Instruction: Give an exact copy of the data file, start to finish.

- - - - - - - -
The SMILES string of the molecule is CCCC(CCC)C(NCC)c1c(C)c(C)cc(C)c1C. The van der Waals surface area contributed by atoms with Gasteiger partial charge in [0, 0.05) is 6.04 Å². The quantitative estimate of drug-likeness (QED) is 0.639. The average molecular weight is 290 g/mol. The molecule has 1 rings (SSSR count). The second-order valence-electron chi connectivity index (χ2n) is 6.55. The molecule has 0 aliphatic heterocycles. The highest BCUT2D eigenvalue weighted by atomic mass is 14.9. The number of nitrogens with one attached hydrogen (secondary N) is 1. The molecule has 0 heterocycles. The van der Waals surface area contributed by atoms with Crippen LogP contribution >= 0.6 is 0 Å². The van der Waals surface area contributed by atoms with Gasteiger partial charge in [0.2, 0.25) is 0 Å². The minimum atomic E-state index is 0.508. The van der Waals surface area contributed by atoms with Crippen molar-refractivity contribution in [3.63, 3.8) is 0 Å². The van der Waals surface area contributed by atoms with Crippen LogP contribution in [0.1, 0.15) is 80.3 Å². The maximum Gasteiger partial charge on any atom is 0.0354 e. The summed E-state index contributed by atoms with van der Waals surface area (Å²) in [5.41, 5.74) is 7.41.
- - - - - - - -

The SMILES string of the molecule is CCCC(CCC)C(NCC)c1c(C)c(C)cc(C)c1C. The van der Waals surface area contributed by atoms with Gasteiger partial charge in [0, 0.05) is 6.04 Å². The quantitative estimate of drug-likeness (QED) is 0.639. The average molecular weight is 290 g/mol. The molecule has 1 rings (SSSR count). The second-order valence-electron chi connectivity index (χ2n) is 6.55. The molecule has 0 aliphatic heterocycles. The highest BCUT2D eigenvalue weighted by atomic mass is 14.9. The number of nitrogens with one attached hydrogen (secondary N) is 1. The molecule has 0 heterocycles. The van der Waals surface area contributed by atoms with Crippen LogP contribution >= 0.6 is 0 Å². The van der Waals surface area contributed by atoms with Gasteiger partial charge in [0.2, 0.25) is 0 Å². The minimum atomic E-state index is 0.508. The van der Waals surface area contributed by atoms with Crippen molar-refractivity contribution in [3.63, 3.8) is 0 Å². The van der Waals surface area contributed by atoms with Crippen LogP contribution in [0.1, 0.15) is 80.3 Å². The maximum Gasteiger partial charge on any atom is 0.0354 e. The summed E-state index contributed by atoms with van der Waals surface area (Å²) in [5.41, 5.74) is 7.41.